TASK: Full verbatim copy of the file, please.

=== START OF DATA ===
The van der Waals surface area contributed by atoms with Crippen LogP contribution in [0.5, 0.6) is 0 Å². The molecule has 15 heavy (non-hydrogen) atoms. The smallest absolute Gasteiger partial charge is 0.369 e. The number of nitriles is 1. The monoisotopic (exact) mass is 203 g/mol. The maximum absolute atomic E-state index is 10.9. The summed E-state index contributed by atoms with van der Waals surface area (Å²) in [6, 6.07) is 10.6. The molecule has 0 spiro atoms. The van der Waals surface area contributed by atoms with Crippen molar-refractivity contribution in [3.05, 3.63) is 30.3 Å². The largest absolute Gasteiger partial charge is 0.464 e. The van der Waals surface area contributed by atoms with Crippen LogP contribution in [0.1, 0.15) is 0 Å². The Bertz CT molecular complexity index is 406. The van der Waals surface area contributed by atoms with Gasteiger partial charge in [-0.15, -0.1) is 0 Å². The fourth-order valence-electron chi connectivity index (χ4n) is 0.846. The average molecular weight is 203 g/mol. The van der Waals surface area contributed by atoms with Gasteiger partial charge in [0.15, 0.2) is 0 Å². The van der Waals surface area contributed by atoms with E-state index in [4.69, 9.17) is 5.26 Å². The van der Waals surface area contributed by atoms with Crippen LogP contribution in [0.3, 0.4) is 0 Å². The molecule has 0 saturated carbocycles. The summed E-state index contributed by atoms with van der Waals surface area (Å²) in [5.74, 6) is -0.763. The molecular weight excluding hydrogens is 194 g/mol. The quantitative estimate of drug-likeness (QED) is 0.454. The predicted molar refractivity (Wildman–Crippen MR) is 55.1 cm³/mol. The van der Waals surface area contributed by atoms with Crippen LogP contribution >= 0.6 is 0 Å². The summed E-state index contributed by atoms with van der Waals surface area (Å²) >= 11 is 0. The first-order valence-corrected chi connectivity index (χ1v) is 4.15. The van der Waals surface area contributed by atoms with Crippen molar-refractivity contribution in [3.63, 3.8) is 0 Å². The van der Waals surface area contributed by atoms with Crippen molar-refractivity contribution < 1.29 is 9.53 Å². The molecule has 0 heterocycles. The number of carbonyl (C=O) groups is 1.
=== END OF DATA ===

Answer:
The van der Waals surface area contributed by atoms with Crippen LogP contribution in [0.5, 0.6) is 0 Å². The molecule has 15 heavy (non-hydrogen) atoms. The smallest absolute Gasteiger partial charge is 0.369 e. The number of nitriles is 1. The monoisotopic (exact) mass is 203 g/mol. The maximum absolute atomic E-state index is 10.9. The summed E-state index contributed by atoms with van der Waals surface area (Å²) in [6, 6.07) is 10.6. The molecule has 0 spiro atoms. The van der Waals surface area contributed by atoms with Crippen molar-refractivity contribution in [3.05, 3.63) is 30.3 Å². The largest absolute Gasteiger partial charge is 0.464 e. The van der Waals surface area contributed by atoms with Crippen LogP contribution in [0.1, 0.15) is 0 Å². The Bertz CT molecular complexity index is 406. The van der Waals surface area contributed by atoms with Gasteiger partial charge in [-0.15, -0.1) is 0 Å². The fourth-order valence-electron chi connectivity index (χ4n) is 0.846. The average molecular weight is 203 g/mol. The van der Waals surface area contributed by atoms with Gasteiger partial charge in [0.15, 0.2) is 0 Å². The van der Waals surface area contributed by atoms with E-state index in [4.69, 9.17) is 5.26 Å². The van der Waals surface area contributed by atoms with Crippen LogP contribution in [0.3, 0.4) is 0 Å². The molecule has 0 saturated carbocycles. The summed E-state index contributed by atoms with van der Waals surface area (Å²) in [5.74, 6) is -0.763. The molecular weight excluding hydrogens is 194 g/mol. The quantitative estimate of drug-likeness (QED) is 0.454. The predicted molar refractivity (Wildman–Crippen MR) is 55.1 cm³/mol. The van der Waals surface area contributed by atoms with Crippen LogP contribution >= 0.6 is 0 Å². The summed E-state index contributed by atoms with van der Waals surface area (Å²) >= 11 is 0. The first-order valence-corrected chi connectivity index (χ1v) is 4.15. The van der Waals surface area contributed by atoms with Crippen molar-refractivity contribution in [3.63, 3.8) is 0 Å². The van der Waals surface area contributed by atoms with Crippen molar-refractivity contribution < 1.29 is 9.53 Å². The molecule has 0 heterocycles. The number of carbonyl (C=O) groups is 1.